• The Greatest Showman


    Fox and Chernin's The Greatest Showman, starring Hugh Jackman as circus impresario P.T. Barnum, is a major disappointment so far. It had hoped to amass well north of $100 million in domestic ticket sales by New Year's Day after dancing into theaters on Dec. 20 opposite Jumanji: Welcome to the Jungle. Instead, its domestic tally is a projected $54 million through Monday. Fox and Chernin are hoping that strong exit scores among adult moviegoers, and especially older females, will fuel a long run. (The film was up a notable 73 percent over New Year's weekend in a sign that it could be finding its stride.) Fox had sold Greatest Showman as a family film — it sports a PG rating — but there was simply too much competition from Jumanji and The Last Jedi for that plan to work. The music-infused biographical drama has earned $35.2 million so far internationally. Greatest Showman cost $84 million to produce after tax incentives and rebates.

  • Downsizing


    In a rare miss for acclaimed director Alexander Payne, Downsizing did miniature-like business at the holiday box office, with a projected domestic total of $18.5 million through New Year's Day after rolling out in theaters nationwide on Dec. 22. The movie stars Matt Damon as a Midwestern man who decides to be shrunken down to five inches in order to live like a king. Hong Chau, who has earned a Golden Globe nom for her performance, and Kristen Wiig co-star in the film, which was slapped with a problematic C CinemaScore. Downsizing is Payne's most ambitious movie to date, costing Paramount $68 million to produce. Payne isn't the only who might feel stung — it's the third flop in 2017 for Damon, between the George Clooney-directed Suburbicon, which earned a dismal $5.8 million earlier in the fall, and The Great Wall, which flopped in North America.

  • All the Money in the World


    Many thought the that Ridley Scott's bold decision to replace disgraced actor Kevin Spacey with Christopher Plummer at the 11th hour — requiring last-minute reshoots and a new marketing campaign — would spark interest among moviegoers, but so far, that doesn't appear to be the case. All the Money in the World, opening on Christmas Day, will finish New Year's Day with a tepid domestic total of $14 million-$15 million, including a weekend gross of roughly $7 million. Box-office observers say the movie's subject matter — the harrowing, real-life kidnapping of J. Paul Getty's grandson — may have been a turnoff for the holiday crowd. Sony/TriStar is handling the movie domestically, while STXfilms has international duties. All the Money's early foreign total is $1.7 million from six markets. Its production budget was $40 million before the additional work, which cost north of $10 million. Imperative Entertainment reportedly footed the bill for the reshoots. Mark Wahlberg and Michelle Williams co-star.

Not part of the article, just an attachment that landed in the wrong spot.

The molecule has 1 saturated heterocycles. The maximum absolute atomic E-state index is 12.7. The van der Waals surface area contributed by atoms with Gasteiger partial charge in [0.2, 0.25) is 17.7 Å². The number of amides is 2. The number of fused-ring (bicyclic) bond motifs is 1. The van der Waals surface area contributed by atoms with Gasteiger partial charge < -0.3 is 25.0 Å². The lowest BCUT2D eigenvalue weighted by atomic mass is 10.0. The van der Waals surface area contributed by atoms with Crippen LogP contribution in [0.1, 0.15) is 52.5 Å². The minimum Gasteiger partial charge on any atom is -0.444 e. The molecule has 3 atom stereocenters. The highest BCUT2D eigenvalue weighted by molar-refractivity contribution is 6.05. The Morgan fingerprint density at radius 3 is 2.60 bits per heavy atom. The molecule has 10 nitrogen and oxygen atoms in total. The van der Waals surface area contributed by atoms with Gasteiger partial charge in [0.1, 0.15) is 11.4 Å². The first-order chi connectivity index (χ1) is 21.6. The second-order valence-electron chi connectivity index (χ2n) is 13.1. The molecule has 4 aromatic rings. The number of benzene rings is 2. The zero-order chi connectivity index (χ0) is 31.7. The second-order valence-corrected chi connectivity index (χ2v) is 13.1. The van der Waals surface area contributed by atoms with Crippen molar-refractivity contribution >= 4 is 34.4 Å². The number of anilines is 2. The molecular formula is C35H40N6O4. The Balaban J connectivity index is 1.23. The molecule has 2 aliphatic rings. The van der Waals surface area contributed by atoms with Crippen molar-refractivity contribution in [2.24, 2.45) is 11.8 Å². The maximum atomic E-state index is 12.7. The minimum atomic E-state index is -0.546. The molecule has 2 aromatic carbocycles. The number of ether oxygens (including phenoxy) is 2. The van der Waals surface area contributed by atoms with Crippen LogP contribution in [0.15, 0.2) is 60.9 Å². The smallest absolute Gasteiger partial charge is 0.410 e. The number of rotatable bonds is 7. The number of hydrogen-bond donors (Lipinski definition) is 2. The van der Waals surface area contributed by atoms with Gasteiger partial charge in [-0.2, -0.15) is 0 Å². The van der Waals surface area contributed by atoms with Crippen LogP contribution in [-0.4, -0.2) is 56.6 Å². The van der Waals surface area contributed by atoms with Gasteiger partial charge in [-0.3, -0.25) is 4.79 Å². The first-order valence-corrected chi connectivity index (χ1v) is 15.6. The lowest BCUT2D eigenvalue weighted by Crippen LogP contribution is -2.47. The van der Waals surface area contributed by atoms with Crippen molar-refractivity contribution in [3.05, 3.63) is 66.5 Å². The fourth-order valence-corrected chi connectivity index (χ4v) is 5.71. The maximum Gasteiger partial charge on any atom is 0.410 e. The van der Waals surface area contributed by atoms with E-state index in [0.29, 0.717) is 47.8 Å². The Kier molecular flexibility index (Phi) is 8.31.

• Father Figures


    Father Figures is the latest R-rated comedy to fall flat. It's also another blow for Alcon Entertainment following disappointing returns for Blade Runner 2049. Opening on Dec. 22, Father Figures stands to earn just shy of $14 million through Christmas Day. Warner Bros. marketed and distributed the $27 million film via its deal with Alcon. The comedy, which follows two brothers who set out to find their biological father, stars Owen Wilson, Ed Helms, J.K. Simmons, Katt Williams, Terry Bradshaw and Ving Rhames. Critics panned the comedy, while it earned a mediocre B- CinemaScore from moviegoers. Originally, Father Figures was set up at Paramount, but that studio put it into turnaround.